Dividend Income – How We Earned $490.24 (November 2021)

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The dividend income we earned in November 2021 was another great month for our portfolio.

While we didn’t break our single month record for dividends set back in September … we did record our highest November income total. There is a very good chance we will set another new record next month in December.

We came so close to hitting $500 in monthly dividends … falling just short by less than $10 in November.

Before I get into the details of our November 2021 dividend income, I wanted to give a quick overview of our dividend stock portfolio.

We currently earn dividend income from over 40+ publicly traded companies, along with 2 ETFs.

The income we earn and are growing each year is part of our long term financial independence (FI) plan.

At some point in the future, we plan to use our annual passive dividend income to cover a portion of our yearly spending. We are building our portfolio of dividend stocks so that it can grow passively all on it’s own every year.

Based on some estimates, we could expect our dividend income to double every 8 years (or so) if we were to leave it alone. So in less than 20 years, we should be earning well over $20,000 annually in dividends (at a minimum).

That should be able to cover at least 25% of our projected spending at that time. This isn’t the only source of future income we are planning on … just part of the bigger puzzle!

And the great thing about earning dividend income is that it is tax friendly (currently) and inflation protected.

Today we are reporting our latest monthly dividend income results.

November 2021 Dividend Income – $490.24

Here is a breakdown of how we earned over $490 last month in dividends.

Dividend Income November 2021

In total we had 15 stocks pay out a dividend in November from our taxable brokerage account.

While not as high as our September dividends … November was still a very solid month.

This was our highest dividend income yet for the month for November. We managed to increase our dividend income by over 79% compared to last November (2020).

Despite what the overall market was doing (mostly a choppy month) … our dividends continued to come in and pay us … just like they always have.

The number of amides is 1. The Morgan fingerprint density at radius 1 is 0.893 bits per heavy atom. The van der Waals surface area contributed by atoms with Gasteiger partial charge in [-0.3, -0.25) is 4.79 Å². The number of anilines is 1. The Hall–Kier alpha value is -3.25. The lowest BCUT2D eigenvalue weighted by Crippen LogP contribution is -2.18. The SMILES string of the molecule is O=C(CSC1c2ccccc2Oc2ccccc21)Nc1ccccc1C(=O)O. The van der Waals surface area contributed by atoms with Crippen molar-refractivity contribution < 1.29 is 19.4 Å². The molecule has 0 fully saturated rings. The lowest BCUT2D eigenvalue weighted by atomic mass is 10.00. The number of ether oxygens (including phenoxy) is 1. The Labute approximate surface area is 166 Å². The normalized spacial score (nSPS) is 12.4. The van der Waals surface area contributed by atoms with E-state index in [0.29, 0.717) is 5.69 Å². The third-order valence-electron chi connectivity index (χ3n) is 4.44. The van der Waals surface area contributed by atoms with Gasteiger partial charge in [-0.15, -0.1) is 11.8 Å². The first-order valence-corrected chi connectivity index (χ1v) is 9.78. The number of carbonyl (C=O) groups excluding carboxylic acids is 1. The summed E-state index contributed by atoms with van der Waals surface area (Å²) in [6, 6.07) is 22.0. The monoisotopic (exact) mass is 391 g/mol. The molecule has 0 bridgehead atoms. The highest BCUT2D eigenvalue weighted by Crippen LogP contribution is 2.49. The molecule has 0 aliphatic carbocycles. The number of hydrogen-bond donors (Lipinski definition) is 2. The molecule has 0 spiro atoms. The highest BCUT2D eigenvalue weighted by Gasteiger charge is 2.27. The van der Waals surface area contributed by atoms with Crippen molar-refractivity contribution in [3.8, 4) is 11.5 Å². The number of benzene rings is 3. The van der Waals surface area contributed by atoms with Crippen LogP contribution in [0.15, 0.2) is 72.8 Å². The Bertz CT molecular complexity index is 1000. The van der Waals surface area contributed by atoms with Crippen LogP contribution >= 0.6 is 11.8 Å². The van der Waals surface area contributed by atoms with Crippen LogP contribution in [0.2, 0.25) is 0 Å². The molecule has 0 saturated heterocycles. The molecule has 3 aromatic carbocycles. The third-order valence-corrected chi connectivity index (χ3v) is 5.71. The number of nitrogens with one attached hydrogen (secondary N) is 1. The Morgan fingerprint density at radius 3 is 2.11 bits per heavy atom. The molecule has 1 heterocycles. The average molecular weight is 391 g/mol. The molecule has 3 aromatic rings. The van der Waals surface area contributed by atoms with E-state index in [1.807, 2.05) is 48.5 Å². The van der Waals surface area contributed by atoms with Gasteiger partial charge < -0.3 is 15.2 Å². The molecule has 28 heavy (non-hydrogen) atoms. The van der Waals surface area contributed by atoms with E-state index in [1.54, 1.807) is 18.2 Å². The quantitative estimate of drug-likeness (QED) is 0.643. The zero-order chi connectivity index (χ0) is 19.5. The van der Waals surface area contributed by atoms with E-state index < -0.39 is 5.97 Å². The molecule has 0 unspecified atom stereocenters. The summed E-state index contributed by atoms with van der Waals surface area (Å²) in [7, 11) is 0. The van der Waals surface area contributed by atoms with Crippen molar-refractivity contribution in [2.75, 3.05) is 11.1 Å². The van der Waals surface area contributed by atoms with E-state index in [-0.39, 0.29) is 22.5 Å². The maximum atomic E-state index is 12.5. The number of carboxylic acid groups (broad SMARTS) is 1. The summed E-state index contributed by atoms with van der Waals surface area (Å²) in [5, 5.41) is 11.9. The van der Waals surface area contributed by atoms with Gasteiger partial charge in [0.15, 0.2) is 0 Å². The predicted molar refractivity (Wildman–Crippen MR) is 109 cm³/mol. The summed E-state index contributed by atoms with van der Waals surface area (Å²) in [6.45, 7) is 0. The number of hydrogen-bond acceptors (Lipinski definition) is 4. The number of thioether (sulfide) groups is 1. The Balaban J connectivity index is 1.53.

Much of this growth came from new investments into Lowe’s (LOW), Verizon (VZ), Procter & Gamble (PG), and General Dynamics (GD) earlier this year.

Here is the breakdown of dividend income (by stock) in November from our taxable accounts.

The following stocks are held in our Fidelity account –

  • Omega Healthcare (OHI) – $91.79
  • AT&T (T) – $52.00
  • AbbVie (ABBV) – $49.40
  • Procter & Gamble (PG) – $43.49
  • Clorox (CLX) – $41.94
  • Realty Income Corp (O) – $41.30
  • Lowe’s (LOW) – $32.10
  • Verizon (VZ) – $32.00
  • Norfolk Southern (NSC) – $30.52
  • Caterpillar (CAT) – $23.31
  • General Dynamics (GD) – $17.85
  • Apple (AAPL) – $17.74
  • Hormel (HRL) – $6.37
  • Costco (COST) – $5.53
  • Starbucks (SBUX) – $4.90

November 2021 Taxable Dividend Income = $490.24

As always, we continue to follow our buy and hold stock strategy with the dividend income we received last month.

This means that all of our income was reinvested to purchase additional shares of stock.

Growing Future Dividend Income

One of my favorite personal finance tasks is to update the dividend income we earn each month.

It is inspiring to watch our dividend income grow month after month and year after year.

But what is even better than reporting our dividend income earnings?

Tracking our future dividend income growth!

So every month we track our future annual dividend income.

This simple calculation takes the number of shares we own of each of our stocks and multiplies it by the current dividend of the company.

The result of this calculation represents the amount of income we could expect to earn over the next 12 months … if we walked away today and never touched our portfolio again.

This calculation assumes the companies that we own will not cut their dividend, which is unlikely (but not impossible).